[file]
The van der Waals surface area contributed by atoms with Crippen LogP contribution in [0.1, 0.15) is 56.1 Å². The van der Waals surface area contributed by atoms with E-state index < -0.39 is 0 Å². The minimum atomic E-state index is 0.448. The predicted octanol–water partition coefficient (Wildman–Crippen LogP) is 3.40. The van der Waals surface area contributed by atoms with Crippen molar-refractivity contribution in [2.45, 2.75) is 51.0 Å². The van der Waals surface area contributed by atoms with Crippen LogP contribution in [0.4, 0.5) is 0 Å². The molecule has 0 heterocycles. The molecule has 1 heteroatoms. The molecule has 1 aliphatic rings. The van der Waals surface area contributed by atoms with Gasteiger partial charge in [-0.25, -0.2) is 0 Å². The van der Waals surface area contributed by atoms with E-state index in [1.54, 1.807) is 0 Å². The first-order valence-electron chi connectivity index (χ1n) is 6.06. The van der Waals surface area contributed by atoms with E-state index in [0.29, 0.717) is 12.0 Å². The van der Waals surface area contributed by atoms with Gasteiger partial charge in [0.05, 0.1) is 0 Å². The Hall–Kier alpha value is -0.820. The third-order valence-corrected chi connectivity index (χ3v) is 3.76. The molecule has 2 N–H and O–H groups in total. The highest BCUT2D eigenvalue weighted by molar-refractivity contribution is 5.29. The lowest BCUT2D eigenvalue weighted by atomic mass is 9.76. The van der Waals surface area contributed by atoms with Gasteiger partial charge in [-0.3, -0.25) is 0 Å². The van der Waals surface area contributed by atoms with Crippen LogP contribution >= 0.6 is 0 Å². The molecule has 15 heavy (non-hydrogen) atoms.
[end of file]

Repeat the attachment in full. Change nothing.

The van der Waals surface area contributed by atoms with Crippen LogP contribution in [0.1, 0.15) is 56.1 Å². The van der Waals surface area contributed by atoms with E-state index < -0.39 is 0 Å². The minimum atomic E-state index is 0.448. The predicted octanol–water partition coefficient (Wildman–Crippen LogP) is 3.40. The van der Waals surface area contributed by atoms with Crippen molar-refractivity contribution in [2.45, 2.75) is 51.0 Å². The van der Waals surface area contributed by atoms with Crippen LogP contribution in [0.4, 0.5) is 0 Å². The molecule has 0 heterocycles. The molecule has 1 heteroatoms. The molecule has 1 aliphatic rings. The van der Waals surface area contributed by atoms with Gasteiger partial charge in [-0.25, -0.2) is 0 Å². The van der Waals surface area contributed by atoms with E-state index in [1.54, 1.807) is 0 Å². The first-order valence-electron chi connectivity index (χ1n) is 6.06. The van der Waals surface area contributed by atoms with E-state index in [0.29, 0.717) is 12.0 Å². The van der Waals surface area contributed by atoms with Gasteiger partial charge in [0.05, 0.1) is 0 Å². The Hall–Kier alpha value is -0.820. The third-order valence-corrected chi connectivity index (χ3v) is 3.76. The molecule has 2 N–H and O–H groups in total. The highest BCUT2D eigenvalue weighted by molar-refractivity contribution is 5.29. The lowest BCUT2D eigenvalue weighted by atomic mass is 9.76. The van der Waals surface area contributed by atoms with Gasteiger partial charge in [-0.3, -0.25) is 0 Å². The van der Waals surface area contributed by atoms with Crippen LogP contribution >= 0.6 is 0 Å². The molecule has 15 heavy (non-hydrogen) atoms.